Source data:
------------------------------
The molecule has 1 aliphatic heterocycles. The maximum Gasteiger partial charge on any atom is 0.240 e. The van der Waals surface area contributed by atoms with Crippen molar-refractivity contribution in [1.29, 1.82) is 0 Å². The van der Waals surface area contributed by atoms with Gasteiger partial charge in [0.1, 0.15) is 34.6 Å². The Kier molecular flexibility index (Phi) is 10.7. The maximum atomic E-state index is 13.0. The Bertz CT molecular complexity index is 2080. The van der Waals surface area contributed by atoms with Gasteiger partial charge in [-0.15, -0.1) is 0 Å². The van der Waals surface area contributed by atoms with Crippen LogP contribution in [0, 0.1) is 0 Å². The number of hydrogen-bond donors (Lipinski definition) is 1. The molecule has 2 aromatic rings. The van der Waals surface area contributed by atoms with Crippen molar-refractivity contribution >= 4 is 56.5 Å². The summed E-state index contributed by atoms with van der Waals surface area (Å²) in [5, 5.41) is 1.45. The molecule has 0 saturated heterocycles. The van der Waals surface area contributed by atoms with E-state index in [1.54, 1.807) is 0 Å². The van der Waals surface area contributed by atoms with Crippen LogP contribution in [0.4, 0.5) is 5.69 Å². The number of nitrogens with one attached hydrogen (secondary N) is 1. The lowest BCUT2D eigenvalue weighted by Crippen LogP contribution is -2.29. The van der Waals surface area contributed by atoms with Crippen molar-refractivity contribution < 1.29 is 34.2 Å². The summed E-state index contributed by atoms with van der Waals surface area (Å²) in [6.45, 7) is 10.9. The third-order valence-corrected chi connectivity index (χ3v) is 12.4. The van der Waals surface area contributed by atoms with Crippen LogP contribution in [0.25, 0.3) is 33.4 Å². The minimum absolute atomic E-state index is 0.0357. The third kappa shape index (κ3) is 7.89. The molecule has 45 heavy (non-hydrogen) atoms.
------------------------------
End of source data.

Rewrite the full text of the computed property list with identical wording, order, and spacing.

The molecule has 1 aliphatic heterocycles. The maximum Gasteiger partial charge on any atom is 0.240 e. The van der Waals surface area contributed by atoms with Crippen molar-refractivity contribution in [1.29, 1.82) is 0 Å². The van der Waals surface area contributed by atoms with Gasteiger partial charge in [0.1, 0.15) is 34.6 Å². The Kier molecular flexibility index (Phi) is 10.7. The maximum atomic E-state index is 13.0. The Bertz CT molecular complexity index is 2080. The van der Waals surface area contributed by atoms with Gasteiger partial charge in [-0.15, -0.1) is 0 Å². The van der Waals surface area contributed by atoms with Crippen LogP contribution in [0, 0.1) is 0 Å². The number of hydrogen-bond donors (Lipinski definition) is 1. The molecule has 2 aromatic rings. The van der Waals surface area contributed by atoms with Crippen molar-refractivity contribution >= 4 is 56.5 Å². The summed E-state index contributed by atoms with van der Waals surface area (Å²) in [5, 5.41) is 1.45. The molecule has 0 saturated heterocycles. The van der Waals surface area contributed by atoms with E-state index in [1.54, 1.807) is 0 Å². The van der Waals surface area contributed by atoms with Crippen LogP contribution in [0.4, 0.5) is 5.69 Å². The number of nitrogens with one attached hydrogen (secondary N) is 1. The lowest BCUT2D eigenvalue weighted by Crippen LogP contribution is -2.29. The van der Waals surface area contributed by atoms with Crippen molar-refractivity contribution < 1.29 is 34.2 Å². The summed E-state index contributed by atoms with van der Waals surface area (Å²) in [6.45, 7) is 10.9. The third-order valence-corrected chi connectivity index (χ3v) is 12.4. The van der Waals surface area contributed by atoms with Crippen LogP contribution in [0.25, 0.3) is 33.4 Å². The minimum absolute atomic E-state index is 0.0357. The third kappa shape index (κ3) is 7.89. The molecule has 45 heavy (non-hydrogen) atoms.